Death – Defendant in drive-by hit with murder charge in separate case

Death – Obituary

Jaden Ortega (Sandoval County Detention Center)

A man awaiting trial in a drive-by shooting that injured two people outside Farmington last July has been charged in the death of a 52-year-old woman gunned down days later in her living room near Aztec, NM.

Jaden Ortega, 21, is charged with an open count of murder and being a felon in possession of a firearm in the July 30 death of Julie Harris. He is currently jailed at the San Juan County Detention Center.

Detectives matched the 9mm casings from the July 20 shooting involving Ortega to those found outside Harris’ home after her death, according to court records. Samuel Stephens, the 18-year-old that fired the gun in the drive-by shooting, told authorities Ortega told him he killed Harris, the mother of an acquaintance.

Ortega was already awaiting trial in two separate cases.

In one, authorities say he ordered Stephens to open fire on a carful of people and, in the other, fell asleep with his baby in the bathtub, allowing the 1-year-old to drown, in February.

San Juan County Sheriff Shane Ferrari said in a statement on the agency’s Facebook page that Ortega is “another example” of the state’s failed bail reform system.

“Ortega had an extensive criminal history prior to this tragedy. I sincerely hope our legislators take the opportunity this session to protect New Mexicans from violent repeat offenders. This cannot continue,” Ferrari said.

According to an arrest warrant affidavit filed in Aztec Magistrate Court:

San Juan County deputies responded around 3:45 a.m. to a home off County Road 3086, northwest of Aztec, after Harris’ 15-year-old daughter reported that she found her mother shot to death.

Deputies found Harris in the living room with a gunshot wound to the head, and she was pronounced dead at the scene. There were several bullet holes in the front door and an equal number of 9mm shell casings outside.

Deputies said Harris’ teenage daughter had thrown a late-night party in the backyard in the hours leading up to her mother’s death. Neighbors security video showed partygoers cleared out by 2 a.m. and around 3:20 a.m. a lone car drove up to the home and then left abruptly several minutes later.

The detective on the case, who was also investigating the drive-by involving Ortega 10 days earlier, sent the casings recovered in both incidents to the crime lab for comparison. The results showed the casings came from the same gun before detectives identified Stevens as a suspect in the drive-by.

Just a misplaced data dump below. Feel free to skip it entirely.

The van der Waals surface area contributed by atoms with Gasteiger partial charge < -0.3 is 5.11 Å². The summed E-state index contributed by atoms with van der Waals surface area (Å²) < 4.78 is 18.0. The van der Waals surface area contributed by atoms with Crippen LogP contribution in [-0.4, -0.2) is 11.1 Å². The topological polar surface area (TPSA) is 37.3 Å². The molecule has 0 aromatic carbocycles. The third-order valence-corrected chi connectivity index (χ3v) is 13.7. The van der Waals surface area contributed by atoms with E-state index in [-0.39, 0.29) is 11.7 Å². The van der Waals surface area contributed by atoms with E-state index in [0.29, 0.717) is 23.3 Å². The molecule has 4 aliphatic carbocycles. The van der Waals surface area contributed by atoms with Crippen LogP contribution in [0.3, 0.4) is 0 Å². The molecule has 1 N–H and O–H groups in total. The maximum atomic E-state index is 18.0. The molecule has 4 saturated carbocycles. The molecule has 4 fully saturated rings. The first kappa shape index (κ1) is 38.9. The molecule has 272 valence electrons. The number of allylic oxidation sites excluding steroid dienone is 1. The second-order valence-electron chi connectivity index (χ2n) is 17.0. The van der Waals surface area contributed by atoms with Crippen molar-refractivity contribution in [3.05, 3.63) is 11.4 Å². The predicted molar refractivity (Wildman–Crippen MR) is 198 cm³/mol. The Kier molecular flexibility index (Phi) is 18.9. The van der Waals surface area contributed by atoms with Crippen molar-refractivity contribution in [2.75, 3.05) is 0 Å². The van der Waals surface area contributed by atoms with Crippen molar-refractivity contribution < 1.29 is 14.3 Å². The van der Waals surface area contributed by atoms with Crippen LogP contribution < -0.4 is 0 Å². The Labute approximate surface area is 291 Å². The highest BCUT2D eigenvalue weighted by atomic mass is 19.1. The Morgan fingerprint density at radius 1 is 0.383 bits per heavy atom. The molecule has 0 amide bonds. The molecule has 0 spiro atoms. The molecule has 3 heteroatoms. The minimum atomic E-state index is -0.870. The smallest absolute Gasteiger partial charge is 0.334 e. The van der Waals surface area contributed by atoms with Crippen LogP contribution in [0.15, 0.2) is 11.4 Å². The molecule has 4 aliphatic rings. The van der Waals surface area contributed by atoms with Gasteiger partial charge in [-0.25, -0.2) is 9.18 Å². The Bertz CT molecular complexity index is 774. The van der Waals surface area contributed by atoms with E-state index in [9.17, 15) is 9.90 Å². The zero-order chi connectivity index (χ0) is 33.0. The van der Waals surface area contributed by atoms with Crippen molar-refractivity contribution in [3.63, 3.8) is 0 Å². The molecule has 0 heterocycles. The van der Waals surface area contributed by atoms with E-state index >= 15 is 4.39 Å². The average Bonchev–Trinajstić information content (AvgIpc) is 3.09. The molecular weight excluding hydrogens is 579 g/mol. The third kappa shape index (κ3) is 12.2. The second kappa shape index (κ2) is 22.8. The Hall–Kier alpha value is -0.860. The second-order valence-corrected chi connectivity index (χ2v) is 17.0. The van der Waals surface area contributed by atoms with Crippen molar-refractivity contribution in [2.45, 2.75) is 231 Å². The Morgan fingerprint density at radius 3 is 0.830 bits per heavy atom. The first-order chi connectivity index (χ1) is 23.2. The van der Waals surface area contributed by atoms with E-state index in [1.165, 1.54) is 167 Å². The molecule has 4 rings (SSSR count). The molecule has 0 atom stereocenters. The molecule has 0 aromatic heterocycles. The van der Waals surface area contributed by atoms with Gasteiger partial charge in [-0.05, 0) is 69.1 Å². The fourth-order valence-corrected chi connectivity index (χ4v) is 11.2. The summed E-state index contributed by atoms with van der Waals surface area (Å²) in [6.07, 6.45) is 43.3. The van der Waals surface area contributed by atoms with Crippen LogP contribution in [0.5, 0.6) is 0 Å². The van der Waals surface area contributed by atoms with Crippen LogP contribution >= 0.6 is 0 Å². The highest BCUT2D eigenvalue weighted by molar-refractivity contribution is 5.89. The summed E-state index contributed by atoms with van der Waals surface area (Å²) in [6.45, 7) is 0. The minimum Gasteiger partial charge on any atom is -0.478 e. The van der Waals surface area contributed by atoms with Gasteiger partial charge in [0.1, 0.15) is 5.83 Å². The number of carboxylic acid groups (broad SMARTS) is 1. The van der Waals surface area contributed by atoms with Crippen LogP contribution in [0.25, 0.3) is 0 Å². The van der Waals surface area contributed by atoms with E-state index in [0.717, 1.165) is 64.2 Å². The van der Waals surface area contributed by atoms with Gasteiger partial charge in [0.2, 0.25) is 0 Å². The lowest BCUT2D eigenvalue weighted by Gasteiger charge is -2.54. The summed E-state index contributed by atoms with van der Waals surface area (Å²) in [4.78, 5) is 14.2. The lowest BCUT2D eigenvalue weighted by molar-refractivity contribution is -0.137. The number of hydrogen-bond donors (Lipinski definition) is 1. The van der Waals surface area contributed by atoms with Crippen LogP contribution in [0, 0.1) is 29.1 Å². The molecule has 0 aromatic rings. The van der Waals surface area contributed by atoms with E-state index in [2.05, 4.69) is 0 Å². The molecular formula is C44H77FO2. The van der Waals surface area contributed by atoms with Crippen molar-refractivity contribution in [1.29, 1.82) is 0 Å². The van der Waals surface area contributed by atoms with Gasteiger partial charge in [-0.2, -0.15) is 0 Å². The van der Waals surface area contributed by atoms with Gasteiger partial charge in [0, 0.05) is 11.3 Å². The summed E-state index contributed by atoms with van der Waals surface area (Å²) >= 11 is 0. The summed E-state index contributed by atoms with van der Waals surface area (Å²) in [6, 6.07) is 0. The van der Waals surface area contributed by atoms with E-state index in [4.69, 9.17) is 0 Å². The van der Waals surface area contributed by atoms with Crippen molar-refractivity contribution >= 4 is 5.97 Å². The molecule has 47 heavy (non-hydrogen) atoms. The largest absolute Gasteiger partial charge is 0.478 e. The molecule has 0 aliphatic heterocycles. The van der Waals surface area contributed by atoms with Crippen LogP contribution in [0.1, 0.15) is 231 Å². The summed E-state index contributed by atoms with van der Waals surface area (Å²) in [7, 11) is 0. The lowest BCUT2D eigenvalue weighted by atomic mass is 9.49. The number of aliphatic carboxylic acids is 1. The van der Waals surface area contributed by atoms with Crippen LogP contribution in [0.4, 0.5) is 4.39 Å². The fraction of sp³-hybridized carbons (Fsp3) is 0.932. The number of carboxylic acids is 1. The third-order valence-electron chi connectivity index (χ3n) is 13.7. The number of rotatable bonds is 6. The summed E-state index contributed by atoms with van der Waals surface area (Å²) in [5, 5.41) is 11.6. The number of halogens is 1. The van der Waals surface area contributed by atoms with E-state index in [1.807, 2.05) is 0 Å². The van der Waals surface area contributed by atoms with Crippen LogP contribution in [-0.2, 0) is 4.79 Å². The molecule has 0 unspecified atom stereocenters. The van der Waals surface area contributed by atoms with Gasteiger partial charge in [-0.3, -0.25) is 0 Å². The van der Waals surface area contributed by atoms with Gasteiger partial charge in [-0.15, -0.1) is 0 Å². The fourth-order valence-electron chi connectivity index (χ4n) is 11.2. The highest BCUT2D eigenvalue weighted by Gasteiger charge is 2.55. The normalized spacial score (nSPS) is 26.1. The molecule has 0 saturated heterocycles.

Stevens told detectives he gave the gun used in that shooting, a green 9mm, back to Ortega afterward. After being released from jail pending trial in that case, Stevens told deputies Ortega was connected to the Harris killing.

Stevens said, before their arrest, the pair were hanging out at a recording studio in Albuquerque when he mentioned not being able to attend Harris’ funeral. Stevens told detectives a “heavily intoxicated” Ortega pulled him aside and told him he drove his mom’s car to the Harris home, knocked on the door and “emptied his clip” through the door.

He said Ortega told him he sped away on rough roads toward Flora Vista, damaging his mom’s car. Deputies found Snapchat videos of Ortega and a friend flashing guns, including a green 9mm, in his mother’s car hours before Harris’ death.

Ortega’s mother told deputies her son borrowed her car on July 29 and brought it back heavily damaged the next morning. She said later that morning Ortega “was emotional” after receiving a call that Harris was dead.

In the days afterward, deputies said Ortega posted a Snapchat photo of the green 9mm, offering to sell it for $400.

Stevens told detectives he didn’t know why Ortega killed Harris but assumed it was due to “the beef” he had with Harris’ son. He said Ortega had previously pitched the idea of robbing a gun safe in the home but Stevens refused to go along with it.

A detective requested the documents be sealed in the case due to Ortega’s “history of violence and intimidation.” Deputies said after Ortega learned of Steven’s cooperation in the drive-by case, he labeled Stevens a “rat.”

“It is likely he will attempt to further intimidate or harm witnesses and other involved parties,” a detective wrote in the affidavit.

Since 2016, Ortega has been arrested repeatedly on charges including kidnapping, shooting at or from a motor vehicle and rape, among others. At least four of the cases against him have been dismissed, three of those because victims and witnesses did not cooperate.

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What Is An Obituary

In national newspapers an obituary (obit for short) is a news article that reports the recent death of a prominent person. Although it tends to focus on positive aspects of the subject’s life this is not always the case. According to Nigel Farndale, the Obituaries Editor of The Times: “Obits should be life affirming rather than gloomy, but they should also be opinionated, leaving the reader with a strong sense of whether the subject lived a good life or bad; whether they were right or wrong in the handling of their public affairs.”

In local newspapers, an obituary may be published for any local resident upon death. A necrology is a register or list of records of the deaths of people related to a particular organization, group or field, which may only contain the sparsest details, or small obituaries. Historical necrologies can be important sources of information.